The Hindi film world have had interesting blocs, each contributing significantly to what we now reckon as the grand formula of the melodrama. There was a Bengal bloc composed of New Theatres, D.N.Ganguly with overtones of both Tagore’s Shantiniketan as well as of the Deccan through Madras Music Academy, Nizam’s art college. This bloc was joined in by film makers from the North West province of Peshawar, Prithviraj Kapoor, Raj Kapoor, Dev Anand and family, Dilip Kumar and others. The two extremities spanned into one line of film making. There was a Marathi axis, Damle-Fattelal, Shantaram, spectacular, full of trick photography, high sound impact, high energy. There was a Gujarati-Parsi axis consisting of Gandhian activists in Nandlal Jaswantlal, Ardeshir Irani and others. This was a segment that experimented with the narratives and many nationalistic ideologies were often transported through its narratives. Much later after Independence many of Raj Kapoor’s scenes from Awara or Shri 420 or Aah, Aaag or Barsaat can be traced to have been influenced as much by the Gujarat-Parsi school as by the New Theatres. Around the middle of 1950’s, another axis in cinema rose and this was from Madhya Pradesh, periphery to Mumbai, hinterland, unconnected to the IPTA movement, unlearned in New Theatres, a bit disdainful of the Parsi axis and desirous of charting its own course of pursuing cinema as pure entertainment. Nasir Hussain et al, the kind of people that raised and reared Shammi hailed from this bloc. In fact, Ashok Kumar and Kishore Kumar, though Bengalis were born and brought up in Madhya Pradesh.
The new kids from Madhya Pradesh were late comers into cinema; they rode on the back of their predecessors and inherited from the enormous knowledge in technology and skilled studio hands. Free of pursuit of having to respond to the heaviness of Freedom Struggle, or to participate in social reform and entrusting the sovereign State to be all hunky dory, this new generation wished to explore, for the first time, a life, light from the burden of ideology. In the 1950’s the world of cinema was held together by the troika of Raj Kapoor, Dev Anand and Dilip Kumar, all steeped somewhat in their own agendas of critiquing the world, heavy weather emotions and dutiful investigations. Dev Anand, among them had qualities of emerging out into some kind of unthinking playfulness and surely enough, he was the more sought after template. Interestingly Dev Anand made way for others twice by refusing a role; one was for Shammi Kapoor in Tumsa Nahin Dekha (1957) and the other was for Amitabh Bachchan in 1973 when he refused to act in Zanjeer. In both the cases he made way for new stars to emerge and in both cases the persons in question were from Madhya Pradesh.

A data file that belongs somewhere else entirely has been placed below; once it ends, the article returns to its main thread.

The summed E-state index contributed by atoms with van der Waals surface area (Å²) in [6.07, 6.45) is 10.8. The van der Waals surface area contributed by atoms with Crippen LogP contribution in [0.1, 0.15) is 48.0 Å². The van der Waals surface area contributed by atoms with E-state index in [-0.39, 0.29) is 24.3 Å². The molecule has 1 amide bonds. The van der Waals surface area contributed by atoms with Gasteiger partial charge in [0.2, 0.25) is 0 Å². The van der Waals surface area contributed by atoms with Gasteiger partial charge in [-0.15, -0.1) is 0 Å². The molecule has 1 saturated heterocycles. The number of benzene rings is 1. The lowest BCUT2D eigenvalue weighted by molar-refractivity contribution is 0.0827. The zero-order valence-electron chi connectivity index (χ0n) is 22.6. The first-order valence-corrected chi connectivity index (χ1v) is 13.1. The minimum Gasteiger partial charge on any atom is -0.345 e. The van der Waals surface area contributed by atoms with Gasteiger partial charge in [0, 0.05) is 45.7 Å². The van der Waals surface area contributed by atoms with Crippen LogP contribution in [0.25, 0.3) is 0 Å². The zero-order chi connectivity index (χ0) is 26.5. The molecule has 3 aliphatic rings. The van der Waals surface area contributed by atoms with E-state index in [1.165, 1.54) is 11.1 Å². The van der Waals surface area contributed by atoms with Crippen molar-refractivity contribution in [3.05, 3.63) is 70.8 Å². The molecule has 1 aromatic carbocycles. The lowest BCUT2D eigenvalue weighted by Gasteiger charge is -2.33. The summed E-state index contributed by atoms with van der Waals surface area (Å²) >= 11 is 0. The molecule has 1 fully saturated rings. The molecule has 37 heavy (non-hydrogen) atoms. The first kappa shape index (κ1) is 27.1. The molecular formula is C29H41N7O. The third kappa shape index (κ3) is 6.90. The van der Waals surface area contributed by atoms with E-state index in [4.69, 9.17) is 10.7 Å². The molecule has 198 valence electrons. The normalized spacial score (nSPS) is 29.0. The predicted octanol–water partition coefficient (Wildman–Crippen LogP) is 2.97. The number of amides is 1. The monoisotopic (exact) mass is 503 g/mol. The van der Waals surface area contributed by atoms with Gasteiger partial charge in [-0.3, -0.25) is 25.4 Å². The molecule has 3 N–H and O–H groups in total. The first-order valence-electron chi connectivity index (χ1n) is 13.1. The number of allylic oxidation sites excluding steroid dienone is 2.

The Madhya Pradesh angle is interesting in Hindi films because it was from the film makers of this region that cinema finally reached its status of pure entertainment. It was not until Salim-Javed that cinema once again, through the renditions of Amitabh, started to emerge with a clear political angle. But that did not make the cinema compromise on its essence as pure entertainment. The Madhya Pradesh cadre of Hindi film then raised the cinema free of its ideological baggage into something more amenable as a visual extravaganza. The rise of O.P.Nayyar along with Shammi Kapoor is perhaps not coincidental because of the close personality resemblances one had with the other, both thought and felt alike. Shammi’s personality aligned itself rather well into this group led by Nasir Hussain as free floating, free flying, spontaneous enjoyment without the baggage of philosophy. Shammi’s was also the cue to a new glossy and consumerist India, slowly gaining in affluence and also in deepened inequalities; this is why, one associates Shammi so closely to Trinca’s and Blue Foxes in Park Street, sequined in tony lamps all decorated for the New Year’s Eve. This is why he is at once a Junglee and also found in Evening in Paris; naïve, simple, childish women are associated with him a la Daisy Miller of Henry James. Indeed when he is domesticated into a child rearing role, he is accredited with the title Brahmachari, hinting that here is a man, unattached and disinterested and hence because of this Kantian disinterest is capable of giving such unconditional and even aesthetic love. The Hindi film vigilantes, most of who appear in the board of awards, gave him his first Filmfare Prize for Brahmachari where pure hedonism was mingled with responsible domesticity, albeit through unshaken celibacy.